"(Revere) doesn't walk much, but when he swings at it, he puts it in play. He don't foul off many, but he don't miss many," Baker said.

What would happen to Ben Revere's slash line from last year if we took his stolen bases and credited him for 31 extra bases in his slugging percentage and removed seven on-base opportunities for those caught stealing? Revere's line would be transformed into looking like more of a power hitter: .306/.331/.429. What a difference 31 more two-baggers would mean. A .760 OPS would have ranked Revere fourth on the Nats last year for qualified players.

"The No. 1 thing is speed, and speed kills. That's something the game doesn't have much of," Baker said. "When you have speed, it makes (the opponent) make mistakes he wouldn't normally make."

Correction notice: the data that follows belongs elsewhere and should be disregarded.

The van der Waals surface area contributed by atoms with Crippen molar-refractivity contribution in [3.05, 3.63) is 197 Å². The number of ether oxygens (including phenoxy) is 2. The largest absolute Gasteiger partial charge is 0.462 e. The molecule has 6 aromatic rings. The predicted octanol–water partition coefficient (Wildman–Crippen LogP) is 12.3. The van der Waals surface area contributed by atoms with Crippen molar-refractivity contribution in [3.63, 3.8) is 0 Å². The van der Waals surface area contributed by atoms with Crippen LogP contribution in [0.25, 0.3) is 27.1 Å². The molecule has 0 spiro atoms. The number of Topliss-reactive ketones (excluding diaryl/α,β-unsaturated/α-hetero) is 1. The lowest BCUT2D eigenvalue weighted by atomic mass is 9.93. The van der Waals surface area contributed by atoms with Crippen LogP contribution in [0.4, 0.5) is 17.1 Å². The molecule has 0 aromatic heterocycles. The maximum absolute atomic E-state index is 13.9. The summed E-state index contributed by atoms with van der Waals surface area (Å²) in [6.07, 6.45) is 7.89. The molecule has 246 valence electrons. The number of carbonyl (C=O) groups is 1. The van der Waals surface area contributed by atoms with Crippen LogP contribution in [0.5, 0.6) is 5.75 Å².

That is "Dusty Ball." Baker understands the speed game, and while it's a luxury to have a player like Revere, he must be pinching himself at the opportunity to be able to write in both Revere and Turner into his lineup sometime soon.

With Revere at the top of the lineup, you have one of the toughest batters to strikeout in the majors, and Rendon was third in the majors last year seeing 4.38 pitches per at-bat.

In fact, Daniel Murphy was first in strikeout percentage at only 7.1 and Revere was seventh at 10.1. Revere had the best offensive season of his career and had a good defensive season also with a +2.9 ultimate zone rating (UZR).

Where did Revere get this contact swing from? He was a disciple of the Ted Williams swing. Revere said you don't hit down on the ball, you don't uppercut on the ball, and you swing level and take your line drives.